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Second-to-last batch of Hillary Clinton's emails released

Democratic U.S. presidential candidate Hillary Clinton takes selfies with people during a campaign stop at Atlanta City Hall in Atlanta, Georgia, February 26, 2016.

REUTERS/Christopher Aluka Berry

WASHINGTON -- The State Department has released another batch of former Secretary of State Hillary Clinton's emails from her private server, including 88 documents that were upgraded to the lowest classification level.

The department on Friday posted 1,589 pages of Clinton's emails on its website, bringing to 48,535 the number of pages released as part of its ongoing release of the former secretary's correspondence.

In the latest release, portions of 88 documents were deemed to be classified at the "confidential" level, the lowest classification category. The department said none of those emails was marked classified at the time they were sent.

The release comes on the eve of the Democratic primary in South Carolina, where Clinton was out-polling Vermont Sen. Bernie Sanders by an average of 26 percentage points, according to Real Clear Politics.

The last batch of the roughly 55,000 work-related emails Clinton turned over to the department is scheduled to be released on Monday, the day before the Super Tuesday primaries and caucuses, in accordance with a court order.

Clinton said Tuesday night that she is "not at all worried" about the lasting impact of her email controversy on her presidential campaign.

"I have turned over 55,000 pages of emails," she told Chris Cuomo at a town hall broadcast live on CNN from the University of South Carolina. "I know there are, you know, challenges about what the State Department did or didn't do. That'll all be worked out. It is just not something that, you know, is going to have any lasting effect, and I am not at all worried about it."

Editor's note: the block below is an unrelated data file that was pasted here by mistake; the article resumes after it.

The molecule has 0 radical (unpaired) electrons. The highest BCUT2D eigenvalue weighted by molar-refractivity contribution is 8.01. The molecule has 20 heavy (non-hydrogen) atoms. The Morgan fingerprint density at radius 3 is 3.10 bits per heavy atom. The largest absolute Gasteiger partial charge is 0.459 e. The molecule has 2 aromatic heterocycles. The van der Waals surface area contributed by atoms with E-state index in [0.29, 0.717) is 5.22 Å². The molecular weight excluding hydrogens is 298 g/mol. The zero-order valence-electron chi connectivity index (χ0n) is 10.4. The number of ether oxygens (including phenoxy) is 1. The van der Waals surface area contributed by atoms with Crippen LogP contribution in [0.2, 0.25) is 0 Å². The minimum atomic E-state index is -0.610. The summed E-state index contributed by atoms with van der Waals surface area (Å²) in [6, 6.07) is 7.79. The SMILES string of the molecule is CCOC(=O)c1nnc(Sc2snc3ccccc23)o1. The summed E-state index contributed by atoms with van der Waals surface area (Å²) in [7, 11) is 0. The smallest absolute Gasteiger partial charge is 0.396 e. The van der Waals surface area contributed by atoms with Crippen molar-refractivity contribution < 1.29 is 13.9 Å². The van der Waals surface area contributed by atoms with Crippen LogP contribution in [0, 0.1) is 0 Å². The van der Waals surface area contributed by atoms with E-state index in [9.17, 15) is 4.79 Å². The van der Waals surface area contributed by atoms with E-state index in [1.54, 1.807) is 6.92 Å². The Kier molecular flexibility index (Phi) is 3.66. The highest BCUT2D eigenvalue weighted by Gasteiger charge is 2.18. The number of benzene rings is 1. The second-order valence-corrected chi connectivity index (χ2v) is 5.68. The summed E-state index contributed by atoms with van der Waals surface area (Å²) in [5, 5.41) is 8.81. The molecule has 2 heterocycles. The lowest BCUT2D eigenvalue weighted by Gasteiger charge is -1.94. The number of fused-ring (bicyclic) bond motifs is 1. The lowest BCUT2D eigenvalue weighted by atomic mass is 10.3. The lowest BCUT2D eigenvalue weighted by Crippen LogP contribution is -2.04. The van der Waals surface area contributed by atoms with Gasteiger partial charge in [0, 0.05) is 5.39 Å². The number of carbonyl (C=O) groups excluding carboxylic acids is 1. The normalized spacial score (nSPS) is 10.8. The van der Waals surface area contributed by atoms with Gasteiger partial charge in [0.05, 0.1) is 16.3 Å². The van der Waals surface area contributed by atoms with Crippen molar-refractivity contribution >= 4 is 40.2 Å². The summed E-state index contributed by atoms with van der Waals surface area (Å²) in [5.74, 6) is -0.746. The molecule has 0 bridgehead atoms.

Cuomo asked Clinton about a ruling earlier Tuesday, by a federal judge, that Clinton's top aides during her time as Secretary of State should be called for questioning about her private email server.

"What is your statement to Democrats who are afraid that this...will not leave you in this race?" he asked.

"I'm well aware of the drip, drip drip," Clinton said. She compared the ongoing questions about her use of the private email server to other attacks she has endured throughout her life in the public eye.

"The facts are that every single time somebody has hurled these charges against me, which they have done, it's proved to be nothing," she said. "And, this is no different than that."

Trust continues to be an issue for Clinton. An ABC News/Washington Post poll last month showed that 48 percent of Democratic leaning voters nationwide believe Sanders is honest and trustworthy, versus 36 percent who believe Clinton is.